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Laws You Must Know Before Starting Your Own Business

Starting a business is an exciting and wonderful prospect for so many individuals.  It is risky, but the reward can be more than worth it.  That being said, if you do not know the legal implications of your actions as a business owner and operator, you may be shooting yourself in the foot right out of the gate.  Read on to learn more about some basic laws pertaining to businesses.

Truth-In-Advertising Rules

This should go without saying but, as a business owner, you must make sure your ads are not deceptive.  Your ads must be supported by evidence.  The FTC describes deceptive advertising material as:

  • ‘Likely to mislead consumers acting reasonably under the circumstances’;
  • Misrepresents or omits information that ‘is important to a consumer’s decision to buy or use a product’.

An Employer Identification Number (EIN)

If you plan to file business taxes, you must apply for an EIN.  If your business structure is that of a sole proprietorship or single member LLC, you can file your business income with your personal income tax return utilizing what are called ‘pass-through taxes’.  If your LLC has multiple members or you have filed as an S corporation, you must file business taxes in most situations.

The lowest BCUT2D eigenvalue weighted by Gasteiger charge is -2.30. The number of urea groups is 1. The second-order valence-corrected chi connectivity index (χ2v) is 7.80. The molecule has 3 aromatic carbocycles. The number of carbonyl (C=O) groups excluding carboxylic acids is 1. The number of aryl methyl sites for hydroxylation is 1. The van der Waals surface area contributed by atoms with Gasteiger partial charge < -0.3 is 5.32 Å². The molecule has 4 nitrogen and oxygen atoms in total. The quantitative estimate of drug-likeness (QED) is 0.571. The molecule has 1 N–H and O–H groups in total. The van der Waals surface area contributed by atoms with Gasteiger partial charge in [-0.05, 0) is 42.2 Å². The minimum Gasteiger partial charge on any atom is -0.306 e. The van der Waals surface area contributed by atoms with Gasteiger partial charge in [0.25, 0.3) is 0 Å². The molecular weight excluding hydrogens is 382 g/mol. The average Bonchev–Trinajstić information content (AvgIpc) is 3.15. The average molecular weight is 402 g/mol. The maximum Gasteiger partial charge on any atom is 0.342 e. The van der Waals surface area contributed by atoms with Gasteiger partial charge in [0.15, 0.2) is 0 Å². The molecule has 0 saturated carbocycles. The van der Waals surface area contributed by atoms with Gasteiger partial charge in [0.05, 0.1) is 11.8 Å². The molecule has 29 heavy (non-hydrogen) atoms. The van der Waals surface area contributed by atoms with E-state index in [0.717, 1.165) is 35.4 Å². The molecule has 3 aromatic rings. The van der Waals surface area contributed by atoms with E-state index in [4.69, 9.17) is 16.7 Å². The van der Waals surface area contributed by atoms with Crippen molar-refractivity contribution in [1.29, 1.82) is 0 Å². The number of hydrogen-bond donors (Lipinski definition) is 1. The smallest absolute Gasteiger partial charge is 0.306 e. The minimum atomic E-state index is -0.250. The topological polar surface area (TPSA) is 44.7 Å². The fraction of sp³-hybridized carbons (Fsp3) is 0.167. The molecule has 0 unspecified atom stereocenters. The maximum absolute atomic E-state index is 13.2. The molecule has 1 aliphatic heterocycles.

The Name of Your Business  

This may seem like common sense, but you should trademark the name of your business before someone else does.  This requires you (or preferably a lawyer) to do a trademark search for your desired business name.  Even before checking this on the Federal level, you can apply to do business under a fictitious name with your state.  It usually costs less than $10 to apply and ensures that no one else in your state can do business under the same name.

Sales Tax

If you intend to sell physical products in a brick and mortar store or online, you need to read up on the laws of sales tax.  A brick and mortar shop should always collect sales tax on sales made in the store or anywhere else in the state in which it has a ‘nexus’ (physical presence).  If you sell items online to someone else in a state in which you have ‘nexus’, you must collect sales tax.  Also, in many states, you must remit sales tax to each state each year if you made sales in that state.  This applies even if you do not have a ‘nexus’ in that state.  States are beginning to catch up with online retailers even on sites like Amazon and eBay.  They are changing their laws to force business owners to collect and remit sales tax pertaining to online sales.

If you are starting a business and have questions, you should contact a professional.  Elias Dsouza has been helping small business owners navigate complex legal issues for over 15 years.  Contact Elias for a free consultation.

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